Sins of the Parents

Late last Thursday afternoon, I was in my office, working on my new novel, when I heard a vehicle with a diesel engine pull into my driveway. I live next door to a day care center, and some parents park at the bottom of my driveway momentarily while picking up or dropping off their kids. I paid no attention to this diesel engine’s rumbling until a few minutes later when I heard a crash.

I stepped outside my kitchen door and noticed that a big, black truck had bashed in my garage door. There appeared to be no action around the truck, but because of my limited vision, I couldn’t tell for sure. Not knowing what else to do, I called 911.

As it turned out, a little girl of about four or five was in the back seat of the truck with her seat belt on when the truck crashed into my garage door. Her parents were apparently inside the day care center, having left her alone in the truck. The good news is that the driver’s insurance will no doubt cover the cost of repairing my garage door.

This reminded me of an incident that happened years ago when I was about the same age as this child. We were living in Tucson, Arizona, at the time. My mother and I stopped one evening at a small market on our way home from somewhere.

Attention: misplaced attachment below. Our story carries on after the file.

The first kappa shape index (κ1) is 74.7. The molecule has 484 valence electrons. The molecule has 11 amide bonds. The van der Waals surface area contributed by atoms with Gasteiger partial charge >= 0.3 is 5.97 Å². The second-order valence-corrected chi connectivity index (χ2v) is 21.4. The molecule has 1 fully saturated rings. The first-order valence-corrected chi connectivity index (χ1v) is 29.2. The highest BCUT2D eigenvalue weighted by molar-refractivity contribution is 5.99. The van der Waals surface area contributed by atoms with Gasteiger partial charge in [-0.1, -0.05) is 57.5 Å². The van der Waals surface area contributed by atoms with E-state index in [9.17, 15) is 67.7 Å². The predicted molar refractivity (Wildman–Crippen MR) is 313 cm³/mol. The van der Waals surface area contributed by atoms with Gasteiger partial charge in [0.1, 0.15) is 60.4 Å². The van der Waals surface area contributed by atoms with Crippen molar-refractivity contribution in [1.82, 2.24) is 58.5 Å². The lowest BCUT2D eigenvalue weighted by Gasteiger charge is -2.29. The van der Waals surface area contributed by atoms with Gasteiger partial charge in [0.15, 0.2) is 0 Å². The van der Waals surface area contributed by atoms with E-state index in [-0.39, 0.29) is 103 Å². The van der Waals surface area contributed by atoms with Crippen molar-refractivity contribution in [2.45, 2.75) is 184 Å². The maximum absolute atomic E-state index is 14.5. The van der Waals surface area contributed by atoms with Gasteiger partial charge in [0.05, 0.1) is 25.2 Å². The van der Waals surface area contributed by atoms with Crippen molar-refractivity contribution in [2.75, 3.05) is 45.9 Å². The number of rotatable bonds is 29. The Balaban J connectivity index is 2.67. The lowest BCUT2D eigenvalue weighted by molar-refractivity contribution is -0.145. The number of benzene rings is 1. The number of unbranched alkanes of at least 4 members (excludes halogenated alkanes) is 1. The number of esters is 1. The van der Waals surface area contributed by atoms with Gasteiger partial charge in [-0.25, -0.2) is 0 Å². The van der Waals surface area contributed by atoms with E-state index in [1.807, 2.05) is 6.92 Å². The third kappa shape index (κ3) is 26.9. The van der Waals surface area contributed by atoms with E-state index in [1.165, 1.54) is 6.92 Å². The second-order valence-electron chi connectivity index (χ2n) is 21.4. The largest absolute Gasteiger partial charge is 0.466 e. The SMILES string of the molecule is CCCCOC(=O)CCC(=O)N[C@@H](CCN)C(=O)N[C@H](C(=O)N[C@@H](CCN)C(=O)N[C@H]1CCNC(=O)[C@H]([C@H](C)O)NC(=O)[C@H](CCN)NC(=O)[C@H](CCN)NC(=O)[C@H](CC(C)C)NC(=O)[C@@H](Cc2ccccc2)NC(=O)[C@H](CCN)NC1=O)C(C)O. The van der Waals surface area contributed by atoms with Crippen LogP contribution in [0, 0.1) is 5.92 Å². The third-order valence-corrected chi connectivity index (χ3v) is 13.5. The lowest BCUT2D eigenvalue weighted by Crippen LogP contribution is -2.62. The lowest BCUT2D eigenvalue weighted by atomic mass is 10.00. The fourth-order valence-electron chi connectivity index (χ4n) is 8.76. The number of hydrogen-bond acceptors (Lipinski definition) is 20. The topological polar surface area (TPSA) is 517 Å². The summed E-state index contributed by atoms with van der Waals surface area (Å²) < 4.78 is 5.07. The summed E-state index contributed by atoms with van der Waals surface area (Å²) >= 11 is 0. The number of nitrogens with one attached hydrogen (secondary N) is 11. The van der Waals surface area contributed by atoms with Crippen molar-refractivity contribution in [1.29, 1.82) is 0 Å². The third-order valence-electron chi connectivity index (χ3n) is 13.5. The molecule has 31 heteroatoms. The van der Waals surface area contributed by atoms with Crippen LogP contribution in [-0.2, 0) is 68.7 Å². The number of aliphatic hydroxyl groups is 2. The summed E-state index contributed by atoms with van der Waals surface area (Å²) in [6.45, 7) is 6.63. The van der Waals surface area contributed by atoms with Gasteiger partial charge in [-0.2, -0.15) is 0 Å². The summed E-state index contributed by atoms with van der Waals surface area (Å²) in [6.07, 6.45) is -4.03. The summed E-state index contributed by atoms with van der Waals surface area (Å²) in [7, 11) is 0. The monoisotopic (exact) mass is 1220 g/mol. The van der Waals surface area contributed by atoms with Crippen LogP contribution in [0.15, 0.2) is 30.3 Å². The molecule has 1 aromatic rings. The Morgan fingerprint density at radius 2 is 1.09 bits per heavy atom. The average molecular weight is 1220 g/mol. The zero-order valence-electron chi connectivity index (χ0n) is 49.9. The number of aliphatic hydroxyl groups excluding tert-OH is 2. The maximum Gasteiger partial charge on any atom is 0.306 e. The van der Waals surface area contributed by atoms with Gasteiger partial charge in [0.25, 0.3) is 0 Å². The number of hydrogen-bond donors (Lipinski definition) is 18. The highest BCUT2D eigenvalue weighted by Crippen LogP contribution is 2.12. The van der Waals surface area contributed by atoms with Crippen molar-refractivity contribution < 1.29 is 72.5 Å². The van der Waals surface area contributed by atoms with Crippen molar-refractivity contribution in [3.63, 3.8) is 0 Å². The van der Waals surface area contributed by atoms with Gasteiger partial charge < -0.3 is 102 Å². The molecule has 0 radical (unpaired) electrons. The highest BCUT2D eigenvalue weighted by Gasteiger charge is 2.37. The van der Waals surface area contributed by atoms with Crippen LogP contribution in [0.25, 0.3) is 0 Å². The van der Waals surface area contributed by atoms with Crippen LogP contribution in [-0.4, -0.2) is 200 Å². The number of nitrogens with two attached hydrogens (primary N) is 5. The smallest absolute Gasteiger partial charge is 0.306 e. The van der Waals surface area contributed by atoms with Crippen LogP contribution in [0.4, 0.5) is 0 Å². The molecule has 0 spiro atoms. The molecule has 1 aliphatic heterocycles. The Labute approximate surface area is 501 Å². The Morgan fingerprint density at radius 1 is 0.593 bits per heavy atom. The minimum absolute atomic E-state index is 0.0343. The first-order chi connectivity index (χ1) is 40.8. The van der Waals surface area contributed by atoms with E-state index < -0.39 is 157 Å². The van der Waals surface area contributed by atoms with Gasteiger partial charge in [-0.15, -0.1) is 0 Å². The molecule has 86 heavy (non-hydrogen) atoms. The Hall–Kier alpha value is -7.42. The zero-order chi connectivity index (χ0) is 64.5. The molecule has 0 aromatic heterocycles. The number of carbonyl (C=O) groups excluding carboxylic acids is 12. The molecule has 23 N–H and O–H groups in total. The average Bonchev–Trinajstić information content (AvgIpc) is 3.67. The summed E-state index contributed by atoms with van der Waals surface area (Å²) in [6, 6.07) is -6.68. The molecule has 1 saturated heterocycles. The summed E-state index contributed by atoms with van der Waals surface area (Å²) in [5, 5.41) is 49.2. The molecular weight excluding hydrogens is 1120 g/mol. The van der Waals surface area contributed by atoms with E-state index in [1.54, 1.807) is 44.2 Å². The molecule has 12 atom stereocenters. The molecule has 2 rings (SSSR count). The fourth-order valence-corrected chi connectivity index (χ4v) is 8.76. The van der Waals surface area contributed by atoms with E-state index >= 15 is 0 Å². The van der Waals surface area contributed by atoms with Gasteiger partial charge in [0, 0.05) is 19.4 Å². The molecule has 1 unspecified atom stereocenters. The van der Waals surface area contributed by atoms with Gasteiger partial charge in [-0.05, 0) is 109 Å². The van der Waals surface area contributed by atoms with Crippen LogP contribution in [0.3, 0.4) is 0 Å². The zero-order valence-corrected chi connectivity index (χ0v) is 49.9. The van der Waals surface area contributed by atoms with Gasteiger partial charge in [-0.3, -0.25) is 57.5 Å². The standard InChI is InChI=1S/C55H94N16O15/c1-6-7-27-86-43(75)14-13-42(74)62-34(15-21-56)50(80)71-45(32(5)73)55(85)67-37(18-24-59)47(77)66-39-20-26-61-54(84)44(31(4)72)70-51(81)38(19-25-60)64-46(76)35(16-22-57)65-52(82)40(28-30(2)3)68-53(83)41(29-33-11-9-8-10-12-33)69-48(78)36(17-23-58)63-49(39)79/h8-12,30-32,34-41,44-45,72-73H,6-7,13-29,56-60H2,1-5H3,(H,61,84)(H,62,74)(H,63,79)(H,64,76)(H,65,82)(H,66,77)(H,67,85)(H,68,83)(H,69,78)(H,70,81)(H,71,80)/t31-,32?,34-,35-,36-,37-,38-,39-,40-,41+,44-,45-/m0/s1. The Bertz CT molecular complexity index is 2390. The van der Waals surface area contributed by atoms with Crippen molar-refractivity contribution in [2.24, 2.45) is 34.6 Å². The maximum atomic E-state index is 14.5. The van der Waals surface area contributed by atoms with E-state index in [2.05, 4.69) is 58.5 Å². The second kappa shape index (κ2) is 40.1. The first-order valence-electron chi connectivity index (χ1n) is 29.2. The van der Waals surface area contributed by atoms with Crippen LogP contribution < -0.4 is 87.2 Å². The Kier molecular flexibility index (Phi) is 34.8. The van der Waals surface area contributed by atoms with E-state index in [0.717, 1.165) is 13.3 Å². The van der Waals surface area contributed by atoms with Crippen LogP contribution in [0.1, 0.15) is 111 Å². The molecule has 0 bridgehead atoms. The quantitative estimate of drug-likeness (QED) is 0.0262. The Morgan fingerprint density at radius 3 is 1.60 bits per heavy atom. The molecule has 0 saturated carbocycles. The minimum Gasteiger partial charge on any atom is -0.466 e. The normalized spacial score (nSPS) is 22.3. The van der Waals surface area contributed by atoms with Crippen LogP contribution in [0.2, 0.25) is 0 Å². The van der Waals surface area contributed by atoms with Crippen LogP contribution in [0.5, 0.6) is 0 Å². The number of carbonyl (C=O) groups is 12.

When we pulled into the store’s parking lot which sloped up to the entrance, my mother turned off the ignition and asked me if I wanted to go in with her or stay in the car. I opted to stay in the car, but after a few minutes, I was bored, so I went inside and found my mother.

When we came out, we discovered that the car had rolled to the edge of the parking lot near the busy street. Naturally, my mother thought I’d been in the car when it rolled, but I assured her I hadn’t. I had only wandered into the store because I was bored.

I’m thankful now that I did. If I’d stayed in the car, and it rolled, it would definitely have been a frightening experience. I’m sure this child was just as scared, especially with a crazy lady, me, running around the truck yelling, opening the driver’s side door to find no one there, closing it, then disappearing.

After I posted about the incident on Facebook, a friend commented that Social Services needed to know about this. I reasoned, though, that if the policeman who responded to my 911 call thought it was necessary to notify Social Services, he would have done so. Besides, if Social Services were called, and the child was removed to a foster home, that would have been more traumatic than being in a rolling vehicle that collided with a garage door. Also, since my mother left me alone in a car when I was a child, I don’t want to be the one to cast the first stone.

Author Abbie Johnson Taylor

We Shall Overcome

How to Build a Better Mousetrap: Recollections and Reflections of a Family Caregiver

That’s Life: New and Selected Poems

My Ideal Partner: How I Met, Married, and Cared for the Man I Loved Despite Debilitating Odds

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